Miami Circle parking goes round in circles
Archaeologist Robert Carr is sending to the state his fifth revision in a year of a study evaluating the 2,000-year-old Native American historical site beside the Miami Circle and outlining procedures to follow should artifacts be found during proposed construction of parking spaces under the Brickell Bridge to open the site to more visitors.
After two years seeking approval to build a parking lot with at least 20 spaces for the Miami Circle, the Miami Parking Authority thought in September that an updated plan its officials sent to the Florida Division of Historical Resources, which coordinates construction projects on state-owned land to identify and protect historic sites, might be the final one. At the time, CEO Art Noriega told Miami Today the parking authority was hoping the state wouldn’t come back with its usual suggested revisions.
In October, Mr. Carr was asked for minor technical revisions and, to comply, added noting the possibility of postholes.
The Miami Circle beneath 401 Brickell Ave. was discovered during an archaeological study conducted after a 1998 demolition to make way for a high-rise condominium.
After the base of a stone circle was discovered, the state bought the site for $26 million in 1999 and eventually construction was started on a $1 million park funded by several state and local organizations.
The Miami Circle is now managed by HistoryMiami, formerly known as the Historical Museum of Southern Florida, but the parking authority would operate the planned parking site.
The parking authority plans to install meters to charge for parking to offset the cost of building the lot, and remaining revenues are to be divided between the state’s transportation department and the parking authority.
Mr. Carr said since the authority’s September plan was sent, the state came back with a request for a clear statement of need.
As it relates to the statement of need, these have already been sent by municipal agencies and officials including the Miami River Commission, Miami’s Downtown Development Authority and city Commissioner Marc Sarnoff’s office, said Rolando Tapanes, director of planning and development for Miami Parking Authority.
In a Nov. 15 letter to State Historic Preservation Officer Robert F. Bendus, Executive Director Alyce Robertson said the development authority contributed $25,000 toward the park’s completion and is thus a vested stakeholder in its success.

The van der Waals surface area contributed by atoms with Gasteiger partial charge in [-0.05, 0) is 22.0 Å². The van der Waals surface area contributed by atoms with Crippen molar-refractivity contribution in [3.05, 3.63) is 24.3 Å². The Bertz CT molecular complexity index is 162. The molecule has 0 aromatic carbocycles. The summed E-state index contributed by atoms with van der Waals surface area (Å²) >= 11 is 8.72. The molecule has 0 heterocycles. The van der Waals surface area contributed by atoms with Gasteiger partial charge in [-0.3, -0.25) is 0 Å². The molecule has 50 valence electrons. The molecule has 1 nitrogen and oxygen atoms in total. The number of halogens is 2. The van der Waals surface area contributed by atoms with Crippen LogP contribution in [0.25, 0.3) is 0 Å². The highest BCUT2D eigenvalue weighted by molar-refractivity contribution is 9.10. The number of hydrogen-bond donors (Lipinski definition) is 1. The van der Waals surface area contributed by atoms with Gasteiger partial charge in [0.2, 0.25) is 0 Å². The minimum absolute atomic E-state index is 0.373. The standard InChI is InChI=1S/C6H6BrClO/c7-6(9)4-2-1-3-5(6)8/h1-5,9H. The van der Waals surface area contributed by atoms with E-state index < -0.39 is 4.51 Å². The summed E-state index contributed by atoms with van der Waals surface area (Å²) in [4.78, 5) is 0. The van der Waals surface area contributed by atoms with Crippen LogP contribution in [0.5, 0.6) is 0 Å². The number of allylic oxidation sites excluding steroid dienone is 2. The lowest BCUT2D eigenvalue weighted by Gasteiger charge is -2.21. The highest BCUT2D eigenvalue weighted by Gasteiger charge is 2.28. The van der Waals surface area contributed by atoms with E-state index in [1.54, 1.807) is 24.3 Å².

“The Miami Circle is a tremendous asset to the city as a park and archaeological site,” Ms. Robertson wrote. “Landmarks like Miami Circle are critical mediums for educating residents and visitors about our rich history. They form a link to our past that no museum or book can fully reproduce.”
Unfortunately, Ms. Robertson pointed out, the “somewhat hidden location of the Miami Circle and lack of parking make it difficult to access, thereby limiting its potential as an educational tool.”
She said the development authority is aware of an effort by the Miami Parking Authority (MPA) to provide limited parking and a short riverwalk connection underneath the Brickell Bridge and fully supports the project.
“We understand and respect the need to be sensitive to archaeological materials and are confident that the MPA’s preeminent archaeologist, Bob Carr, will ensure that this is accomplished,” Ms. Robertson wrote. “We respectfully request that any approvals for this project be granted in a timely manner so that many more Miamians and visitors may have the opportunity to experience and enjoy this archaeological treasure.”
“The Division of Historic Resources has not asked for any new information regarding the parking project under Brickell Bridge since we renewed our request for an archaeological evaluation of the area under the bridge this past October,” said Katie Kole, director of marketing, Florida Department of State, in an e-mail Monday. “Due to the involvement of the Federal Highway Administration [FHA] as the owner of the airspace under the bridge, the division is responsible for consulting with FHA [according to the National Historic Preservation Act].”
In order to be compliant with federal requirements of the act, Ms. Kole said, the highway administration and the Miami Parking Authority have to “account for the possibility of an archaeological site under the bridge. This law requires that certain efforts be made to avoid, minimize or mitigate any potential adverse effects to significant historic properties. Our role is to assist them in meeting these requirements.”
Should the recent study be acceptable to the state, the authority can firm up a plan with the Department of Transportation and update the pricing component.
In 2011, the proposed cost to build a 20-space parking lot was $90,000 but the market has changed, Mr. Noriega said this past fall, as construction costs have risen.